The reparation is seen to be unfair as the descendants are not suffering economically as a result of losing land. They had a lot of opportunities to be economically successful as many have already achieved this economic success, and those not are viewed to be victims of their own failures, not the US system. Thus, they should not get reparation. Reparation is viewed as a way to view the Indians as victims instead of holding them for the state of the modern society. This implies that reparation is viewed as a way of helping out the lazy people in the society (Norris and Cindy 78).

Many people opposed to the reparation of Indians claim that it has been paid through the enactment of the civil right Act, and the welfare benefits. Thus, reparation could lead to division of races with the white who are unwilling to pass for reparation feeling that these Indians are taking what they do not deserve. Reparation opposes do not feel the guilty of Indians' status in the society as they blame it on their own failure to succeed.

Pro Reparation

Reparation for the Native Americans for the land that was unlawfully taken from them is crucial. This is because most of the Native Americans were forced out of their homelands with or without compensation by the colonists. The reparation can be done through courts where there is monetary compensation and the restoring of land illegally taken. The Native American leaders have taken their case to the United Nation which has already written on the Declaration on the Rights of Native Americans. The provisions that are included in the declaration are the restitution of lands, territories and resources. The native right Fund represents Native Americans' groups in negotiation to restore their treaty status to sovereignty for treaty guaranteed resources (Johnston). This clearly indicates the realization of the US government of the right of reparation and compensation for racial oppression.

The Justice As Compensation (JAC) theorists accept that the historical deprivation of the native Americans of land has the relationship with the current material deprivation that is being experienced, and their compensation is viewed as an ordinary corrective justice where some group based autonomies benefit from the Indians redress. Justice As Restoration (JAR) claims that even the compensation of the land, which was taken, in value cannot rectify the injustices that were committed historically. It views the restoration as only essential to set the injustices to be right. In fact, this injustices loom enormously in the descendants' minds. JAR is, thus, advocating for full restoration of the claims that are acknowledged publicly apologizing for the past acts accepting the social punishment (Bradford 520). The US administration has the duty to issue an official apology acknowledging the harm that was inflicted on Native Americans, which signifies the, symbolic recognition of the past acts to Indians (Bradford 49). This apology incorporates the recognition of the moral obligation in peacemaking negotiations. Commemoration is vital so as to ensure that the future generations do not perpetuate the past with the erection of monuments that will be signifying the past genocide of the Indians.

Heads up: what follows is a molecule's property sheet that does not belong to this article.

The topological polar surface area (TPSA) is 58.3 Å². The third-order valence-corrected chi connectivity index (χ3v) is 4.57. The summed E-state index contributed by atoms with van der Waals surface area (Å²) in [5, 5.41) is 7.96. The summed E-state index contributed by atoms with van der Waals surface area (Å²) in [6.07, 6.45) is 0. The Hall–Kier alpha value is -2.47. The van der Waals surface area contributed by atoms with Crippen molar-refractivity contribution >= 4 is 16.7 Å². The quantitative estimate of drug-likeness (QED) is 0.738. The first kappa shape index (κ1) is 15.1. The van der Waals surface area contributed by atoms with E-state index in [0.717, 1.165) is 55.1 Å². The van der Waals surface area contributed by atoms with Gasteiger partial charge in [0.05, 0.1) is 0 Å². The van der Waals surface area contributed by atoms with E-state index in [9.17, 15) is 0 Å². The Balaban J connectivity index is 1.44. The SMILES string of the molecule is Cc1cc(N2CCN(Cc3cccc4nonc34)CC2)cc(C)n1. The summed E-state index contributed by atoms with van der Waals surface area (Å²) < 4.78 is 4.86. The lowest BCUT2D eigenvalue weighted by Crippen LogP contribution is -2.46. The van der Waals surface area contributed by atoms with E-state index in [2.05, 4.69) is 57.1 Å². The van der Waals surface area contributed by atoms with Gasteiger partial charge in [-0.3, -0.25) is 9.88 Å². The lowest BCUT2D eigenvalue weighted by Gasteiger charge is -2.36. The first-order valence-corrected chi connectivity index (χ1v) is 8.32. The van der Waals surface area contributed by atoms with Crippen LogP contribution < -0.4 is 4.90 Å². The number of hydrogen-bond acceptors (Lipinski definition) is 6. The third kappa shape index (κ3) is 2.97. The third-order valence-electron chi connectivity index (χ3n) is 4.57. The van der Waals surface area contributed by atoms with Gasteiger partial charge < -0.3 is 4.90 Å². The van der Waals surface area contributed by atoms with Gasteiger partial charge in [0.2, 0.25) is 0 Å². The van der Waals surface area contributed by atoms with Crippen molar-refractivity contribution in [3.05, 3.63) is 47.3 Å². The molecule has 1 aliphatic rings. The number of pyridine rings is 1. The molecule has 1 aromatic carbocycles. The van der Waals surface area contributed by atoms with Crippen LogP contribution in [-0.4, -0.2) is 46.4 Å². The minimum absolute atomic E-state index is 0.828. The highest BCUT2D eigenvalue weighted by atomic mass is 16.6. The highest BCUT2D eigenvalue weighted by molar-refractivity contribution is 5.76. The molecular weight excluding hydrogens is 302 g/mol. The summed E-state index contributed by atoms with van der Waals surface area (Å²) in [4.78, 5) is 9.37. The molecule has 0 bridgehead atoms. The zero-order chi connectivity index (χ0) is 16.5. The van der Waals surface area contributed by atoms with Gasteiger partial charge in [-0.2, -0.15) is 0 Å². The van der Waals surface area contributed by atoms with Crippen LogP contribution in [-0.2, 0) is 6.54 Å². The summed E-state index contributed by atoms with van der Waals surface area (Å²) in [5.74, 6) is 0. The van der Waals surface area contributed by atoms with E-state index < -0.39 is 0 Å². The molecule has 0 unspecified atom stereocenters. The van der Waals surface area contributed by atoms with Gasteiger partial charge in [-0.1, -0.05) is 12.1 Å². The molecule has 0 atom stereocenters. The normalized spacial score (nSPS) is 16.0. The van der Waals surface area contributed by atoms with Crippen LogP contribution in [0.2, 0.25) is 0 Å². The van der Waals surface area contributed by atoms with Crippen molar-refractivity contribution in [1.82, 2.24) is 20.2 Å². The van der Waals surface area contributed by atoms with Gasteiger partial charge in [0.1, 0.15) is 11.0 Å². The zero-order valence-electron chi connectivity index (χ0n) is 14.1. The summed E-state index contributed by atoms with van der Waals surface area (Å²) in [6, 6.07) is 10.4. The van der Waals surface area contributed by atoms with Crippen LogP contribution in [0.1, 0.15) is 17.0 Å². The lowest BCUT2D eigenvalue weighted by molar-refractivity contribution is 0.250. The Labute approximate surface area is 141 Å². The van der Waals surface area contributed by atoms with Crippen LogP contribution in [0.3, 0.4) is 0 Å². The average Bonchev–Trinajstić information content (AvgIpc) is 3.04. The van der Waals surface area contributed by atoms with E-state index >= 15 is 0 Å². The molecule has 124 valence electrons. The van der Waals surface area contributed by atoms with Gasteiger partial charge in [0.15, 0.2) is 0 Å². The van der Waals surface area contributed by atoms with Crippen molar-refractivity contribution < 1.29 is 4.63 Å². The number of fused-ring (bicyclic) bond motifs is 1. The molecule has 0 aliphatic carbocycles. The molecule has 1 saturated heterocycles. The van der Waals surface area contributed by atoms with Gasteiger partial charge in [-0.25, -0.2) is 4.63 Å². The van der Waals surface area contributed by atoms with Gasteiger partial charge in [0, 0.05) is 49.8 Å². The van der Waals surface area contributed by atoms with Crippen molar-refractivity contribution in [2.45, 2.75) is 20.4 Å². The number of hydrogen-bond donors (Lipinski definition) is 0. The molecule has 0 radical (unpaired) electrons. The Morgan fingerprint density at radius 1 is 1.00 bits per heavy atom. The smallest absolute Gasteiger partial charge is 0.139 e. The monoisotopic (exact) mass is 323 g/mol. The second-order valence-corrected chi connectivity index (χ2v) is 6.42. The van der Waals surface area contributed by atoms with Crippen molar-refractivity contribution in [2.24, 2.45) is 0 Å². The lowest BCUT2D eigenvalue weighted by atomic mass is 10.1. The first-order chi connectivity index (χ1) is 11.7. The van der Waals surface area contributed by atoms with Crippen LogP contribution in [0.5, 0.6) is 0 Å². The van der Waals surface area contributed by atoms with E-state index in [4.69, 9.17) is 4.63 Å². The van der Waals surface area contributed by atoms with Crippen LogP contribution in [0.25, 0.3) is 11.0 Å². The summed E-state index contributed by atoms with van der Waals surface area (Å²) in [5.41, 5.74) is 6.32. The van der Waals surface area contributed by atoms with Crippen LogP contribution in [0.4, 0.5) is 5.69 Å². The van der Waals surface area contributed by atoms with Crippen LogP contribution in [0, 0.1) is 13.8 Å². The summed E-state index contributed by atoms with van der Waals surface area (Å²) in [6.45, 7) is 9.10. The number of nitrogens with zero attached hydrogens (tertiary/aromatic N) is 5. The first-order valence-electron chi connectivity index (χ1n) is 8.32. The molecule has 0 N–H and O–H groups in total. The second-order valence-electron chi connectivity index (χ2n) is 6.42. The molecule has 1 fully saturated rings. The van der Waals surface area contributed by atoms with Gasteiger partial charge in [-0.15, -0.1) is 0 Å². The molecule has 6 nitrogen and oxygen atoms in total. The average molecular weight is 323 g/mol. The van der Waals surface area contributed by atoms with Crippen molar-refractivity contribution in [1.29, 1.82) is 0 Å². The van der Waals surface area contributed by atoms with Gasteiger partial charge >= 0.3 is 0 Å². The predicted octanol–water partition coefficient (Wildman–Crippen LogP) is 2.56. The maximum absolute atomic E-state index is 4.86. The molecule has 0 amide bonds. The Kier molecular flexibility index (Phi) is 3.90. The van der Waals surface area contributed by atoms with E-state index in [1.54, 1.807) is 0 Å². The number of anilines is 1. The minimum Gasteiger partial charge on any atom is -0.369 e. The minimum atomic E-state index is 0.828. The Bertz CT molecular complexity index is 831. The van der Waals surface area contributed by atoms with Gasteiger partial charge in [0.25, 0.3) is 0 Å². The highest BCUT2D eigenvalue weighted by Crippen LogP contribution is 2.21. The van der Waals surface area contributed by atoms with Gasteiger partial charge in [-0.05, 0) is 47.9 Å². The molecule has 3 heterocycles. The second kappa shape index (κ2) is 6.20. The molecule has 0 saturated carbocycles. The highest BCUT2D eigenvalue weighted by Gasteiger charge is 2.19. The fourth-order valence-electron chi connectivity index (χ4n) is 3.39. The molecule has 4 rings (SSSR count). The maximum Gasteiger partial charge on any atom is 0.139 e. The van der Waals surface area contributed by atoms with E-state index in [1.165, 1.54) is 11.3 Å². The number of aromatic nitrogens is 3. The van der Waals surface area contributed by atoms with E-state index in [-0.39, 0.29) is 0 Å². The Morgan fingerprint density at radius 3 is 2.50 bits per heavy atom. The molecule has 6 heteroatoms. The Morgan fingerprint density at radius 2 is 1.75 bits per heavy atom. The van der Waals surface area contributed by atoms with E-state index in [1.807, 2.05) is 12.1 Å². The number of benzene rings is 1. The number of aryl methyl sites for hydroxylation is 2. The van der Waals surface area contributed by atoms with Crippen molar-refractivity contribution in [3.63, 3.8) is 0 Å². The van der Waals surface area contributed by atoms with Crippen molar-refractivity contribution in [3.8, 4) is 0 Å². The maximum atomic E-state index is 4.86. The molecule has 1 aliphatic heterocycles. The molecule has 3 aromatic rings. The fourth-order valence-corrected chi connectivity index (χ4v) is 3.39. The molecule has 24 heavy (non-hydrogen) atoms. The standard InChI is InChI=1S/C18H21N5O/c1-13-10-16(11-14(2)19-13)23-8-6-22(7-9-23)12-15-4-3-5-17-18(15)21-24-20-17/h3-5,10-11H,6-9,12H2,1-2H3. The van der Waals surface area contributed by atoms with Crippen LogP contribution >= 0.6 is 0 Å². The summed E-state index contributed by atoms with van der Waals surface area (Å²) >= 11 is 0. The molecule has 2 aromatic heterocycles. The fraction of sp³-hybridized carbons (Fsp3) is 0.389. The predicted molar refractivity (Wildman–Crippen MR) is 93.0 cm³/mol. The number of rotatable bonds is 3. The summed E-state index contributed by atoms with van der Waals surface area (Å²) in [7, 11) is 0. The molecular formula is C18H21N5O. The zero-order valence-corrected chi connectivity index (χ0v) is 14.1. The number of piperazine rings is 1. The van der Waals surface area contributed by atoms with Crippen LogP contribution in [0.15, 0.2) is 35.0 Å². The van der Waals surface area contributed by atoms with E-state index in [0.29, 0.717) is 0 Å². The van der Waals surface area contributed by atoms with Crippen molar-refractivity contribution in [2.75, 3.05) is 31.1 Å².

Land restoration will be difficult as the scarcity of the private property, and the refusal to commit the unjust enrichment by the whites will have to generate acclimate of restitution. Therefore, it will prove difficult to reach a consensus of the measure to be implemented that will result to just and agreement that will not favor the opposition. The colonists are citizens of the US and even after the restoration of land to Indians they will have nowhere to go if the transformation evicts them from their homes. The subject of land restoration will trigger hate as many whites will claim that they were not there when these atrocities were being committed. Thus, they owe nothing to the Indians (Coop, Nori and Cory 60).

The Indians are said to have ceded lands in the free process without fraud or duress along with individuals who posses the land. The restoration of the land right will affect the white possessors. Therefore, even if the US is committed to this restoration, it will lead to impoverishment of the ejected whites.

Conclusion

The Native Americans should be reparated of the land they lost. The forceful removal of their reservations and their subsequent life of impoverishment should be compensated. This is because the lives of the modern Indians are filled with poverty. This is despite the fact that they are the rightful owner of the US. This discrimination and deprivation of the Indians has led the current generation to be miserable. These Indians have been discriminated against by the white who are still enriching themselves by exploiting these natives. There are no economic incentives that are provided, and the wages that one is paid as a native is less in comparison to what the pay to their white folks. Thus, it is not possible for these natives to be economically.